Thursday, 20 September 2012

Funny Old Season

We are coming at last to the end of this very unusual, frustrating season in the garden. Everyone round here (and further a-field) has had the same cold and wet as we have done and have commented that it has been the worst year ever. We, though, have also had to live with the fact that we did not finish building the house till the end of April so that (with the exception of a few spuds from the 'Secret Garden') nothing even got sown till May and in the Kitchen Garden 3 of the raised beds did not exist till June. Dad says he would not normally have the nerve to be publishing this stuff. We are only now, in September, able to pick our first few sweet peas and harvest our first chard and "Summer" squashes.

Roses here seem to come from the Garden Centres forced into flower outside of their normal season so that you buy them and plant them and the shop flush of flowers dies off. The rose then sorts itself out and consolidates its root system before eventually, producing a proper flush of flowers. In our case this is now, in September as for the Joseph's Coat climber above. In the garden we are more concerned with getting ready for Winter than 'first flushes' of bloom.

On that score we have had another result akin to the discovery of buried coal and anthracite in that heap in the Pond Garden (formerly the 'bit we don't talk about'). That is the discovery by the side of the drive of piles of buried and overgrown gravel for the drive. The drive as we bought the house was graveled with very nice round small pebbles, all be it well buried under 15 years of spruce needles and now bearing a fine layer of turf. The gravel seems to be of a type now described as 'decorative stone' and therefore commanding a premium. Whenever we have bought gravel since it is called "804" grade and is crushed, sharp-edged pieces of stone which bare feet do not enjoy walking on. These piles have presumably been scraped off the drive at some stage or were delivered and never spread a round but we have decided to use them to do the paths around the kitchen garden. Some of these were starting to muddy up as we head into winter and we don't want to be puddling around when picking veg, so some nice free draining gravel is the perfect solution (more shoveling for Dad, though!).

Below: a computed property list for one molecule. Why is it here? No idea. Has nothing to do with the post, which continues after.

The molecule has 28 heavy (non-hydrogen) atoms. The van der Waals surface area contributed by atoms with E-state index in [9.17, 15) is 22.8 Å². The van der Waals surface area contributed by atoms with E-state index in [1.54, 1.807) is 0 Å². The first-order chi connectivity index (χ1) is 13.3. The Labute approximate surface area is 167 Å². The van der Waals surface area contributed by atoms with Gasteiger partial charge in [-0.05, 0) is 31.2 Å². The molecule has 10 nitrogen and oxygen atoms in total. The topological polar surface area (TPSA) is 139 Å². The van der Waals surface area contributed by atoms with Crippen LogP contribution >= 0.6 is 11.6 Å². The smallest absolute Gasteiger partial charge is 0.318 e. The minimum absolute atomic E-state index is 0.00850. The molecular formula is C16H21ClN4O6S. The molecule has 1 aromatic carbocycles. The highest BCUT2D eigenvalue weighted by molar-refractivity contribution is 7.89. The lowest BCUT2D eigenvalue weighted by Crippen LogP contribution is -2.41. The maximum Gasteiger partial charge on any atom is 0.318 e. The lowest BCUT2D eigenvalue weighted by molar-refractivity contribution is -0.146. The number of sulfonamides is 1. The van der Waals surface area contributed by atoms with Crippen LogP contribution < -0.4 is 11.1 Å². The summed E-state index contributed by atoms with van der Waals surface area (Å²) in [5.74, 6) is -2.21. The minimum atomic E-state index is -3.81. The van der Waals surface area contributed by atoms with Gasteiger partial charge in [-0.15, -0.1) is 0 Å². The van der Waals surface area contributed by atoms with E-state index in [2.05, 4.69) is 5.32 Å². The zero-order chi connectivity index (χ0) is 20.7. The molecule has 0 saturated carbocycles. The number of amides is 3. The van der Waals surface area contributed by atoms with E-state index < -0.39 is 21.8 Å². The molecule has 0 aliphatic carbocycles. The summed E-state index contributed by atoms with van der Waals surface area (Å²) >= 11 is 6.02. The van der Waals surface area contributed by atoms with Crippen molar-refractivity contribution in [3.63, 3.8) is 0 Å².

We have two more good results to report, as well, of gift plants. First the tiny lupin self-seeds donated by Vendor Anna have finally got into flower, just in time, hopefully, to set some seed which we can use in 2013. As we come into the end of the season we are already, like good gardeners, thinking and planning about Spring and how we'll do things differently given a proper 12 month long year to go at.

And the fig tree below which has pulled through a time of great trauma and is looking good going into winter. This is a 'Brown Turkey' fig tree obtained as a cutting from Pud Lady a couple of years back and grown successfully in a half barrel (also a gift) on the back terrace  in our old house in Faversham. When we came to start packing to move we knew we had to root wash it as you are not allowed to import soil, so it was brutally decapitated, uprooted and root-washed and then taken to Hastings, where Dad and us dogs lived for a few weeks. It spent the time sitting in a bucket of water till it could be moved over in a car with us on 10th Dec 2011. From there is was heeled into the front terrace here, but it showed no sign of growing. Only the thumb-nail dent showing green sap-wood saved it from the scrap heap.

Then one weekend while we were not about the JCB came to dig out the trenches for our drains and his chosen way in was across the terrace and then to bulldoze through the end of the terrace, the hedge and the bottom of what became known as the Primrose Path. I suppose it all looked like a rough old building site and the driver will not have even seen the 12 inch naked 'trunk' in among the stones and herbage. Poor old Brown Turkey, bulldozed, we thought and gone for ever. We looked around in the piles of spoil but to no avail.Then Mum decided to look at pictures Dad had taken of the area and including the planting site and worked out that the JCB must have missed the fig and it might just be 'here' under these waste boulders. A scrabbled dig and removal of 'over-burden' proved that this was true and the poor buried flattened fig trunk was persuaded back up to 45 degrees from horizontal and now protected with a ring of big boulders making the site obvious. Slowly slowly a couple of tiny buds started to expand and now, a month later, we have 2 short side branches and a couple of true leaves! One tough fig tree! May it go on to great things at the end of our terrace!


1 comment:

Cinquecento said...

JOSEPH'S coat! I shall make you listen to the entire Lloyd Webber musical catalogue until you get this straight!